A new email has been sent out by the Bitcoin Foundation, which has caused a lot of confusion and disgruntlement among Bitcoin experts. Peter Todd responded on Twitter stressing how he’s not a Bitcoin Foundation member and doesn’t wish to be represented by them.
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What is the Bitcoin Foundation up to Now?
The email in question was sent out to the Bitcoin Core development team, as they wanted to weigh in with some of their ideas regarding the development of this cryptocurrency. Anyone and everyone is welcome to submit their ideas and proposals to the Core developers, although that doesn’t mean these ideas will make it to a future client release.
What makes this particular email interesting is how the Bitcoin Foundation wants to be recognized by the Core developers as the asset they can be. Additionally, they also mentioned how the Foundation has “fixed much of what needed fixing, and would welcome the help of Core devs to help make this the most effective benefit to Bitcoin it can be.”
So far, that is nothing out of the ordinary, although people may argue how the Foundation has not been doing the best of jobs in the past either. After all, the Bitcoin Foundation went nearly bankrupt in 2015, and the Bitcoin Core developers looked for alternatives to keep working on the client without any political agendas trying to steer them in a particular direction.
Unfortunately, it appears as if these political agendas are rearing their ugly heads once again. The Bitcoin Foundation email made a mention of appointing a new Committee Chair and Officer Role, and they want to select a qualified developer as CTO. However, none of the Bitcoin Core devs seems to be doing this job for the glory or fancy titles, and there seems to be little point in appointing them in such a formal manner. So far, it appears both Eric Lombrozo and Gregory Maxwell are considered for this position by the Foundation.
Further in the email, the Foundation touches upon the Bitcoin block size debate:
There is is a large amount of code development based on handwaving. In Nick [Szabo]’s opinion the blocksize debate showed that even some of the developers don’t really know how secure Bitcoin is they are at the very least very reluctant to talk about the topic, which leaves everybody else in the dark (and not knowing whether some of the developers themselves are in that dark having talked with them about these topics Nick is afraid that many of them are). That is the biggest reason there is so much heat and so little light in the blocksize and related debates about performance vs. security.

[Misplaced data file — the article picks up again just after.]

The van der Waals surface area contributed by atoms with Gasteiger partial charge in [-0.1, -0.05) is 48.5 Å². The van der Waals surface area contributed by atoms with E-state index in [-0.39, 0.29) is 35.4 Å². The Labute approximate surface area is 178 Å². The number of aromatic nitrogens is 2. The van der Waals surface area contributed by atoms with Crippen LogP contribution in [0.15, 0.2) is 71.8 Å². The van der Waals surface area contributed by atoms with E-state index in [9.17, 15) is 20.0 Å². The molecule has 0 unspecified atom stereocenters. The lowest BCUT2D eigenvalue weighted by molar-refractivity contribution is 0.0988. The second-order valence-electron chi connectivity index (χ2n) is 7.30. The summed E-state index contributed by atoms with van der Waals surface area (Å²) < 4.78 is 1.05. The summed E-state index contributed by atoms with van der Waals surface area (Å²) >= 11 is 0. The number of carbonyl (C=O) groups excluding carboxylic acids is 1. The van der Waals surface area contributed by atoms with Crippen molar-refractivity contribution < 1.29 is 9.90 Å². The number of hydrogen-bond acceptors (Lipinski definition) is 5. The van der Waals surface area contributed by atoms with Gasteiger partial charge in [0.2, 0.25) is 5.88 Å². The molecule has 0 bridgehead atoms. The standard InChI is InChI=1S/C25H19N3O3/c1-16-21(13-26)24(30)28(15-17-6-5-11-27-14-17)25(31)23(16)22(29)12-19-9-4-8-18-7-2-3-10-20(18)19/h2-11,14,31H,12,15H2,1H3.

Szabo suggests looking for a computer scientist familiar with anonymous Byzantine consensus to write a paper on proofs of security in abstract models based on Bitcoin and Ethereum. Additionally, this expert would touch upon limitations when applying these proofs to both Bitcoin and Ethereum, and optionally recommend the direction for designing the next generation of blockchain technology.
Bitcoin Foundation Going Back to Education
While the Bitcoin Foundation goes on mentioning their focus on adding more developers and educating individuals and organizations on Bitcoin and blockchain, the political tone has been set already. The Foundation seems more than willing to be the political center of Bitcoin and its future development, which is not something everyone can appreciate.
In fact, Peter Todd and Olivier Janssens have already voiced their opinions on social media:
Moreover, Peter Todd followed up his statement by saying how “disbanding the Bitcoin foundation and starting fresh under a different name without connotations of authority would be a good idea.” Bitcoin was never designed to have a leader or an overarching body, yet the Foundation strongly feels they should be the official representatives of this cryptocurrency.
What are your thoughts on this Bitcoin Foundation email? What are they trying to achieve in your opinion? Let us know in the comments below!
Images courtesy of Shutterstock, Bitcoin Foundation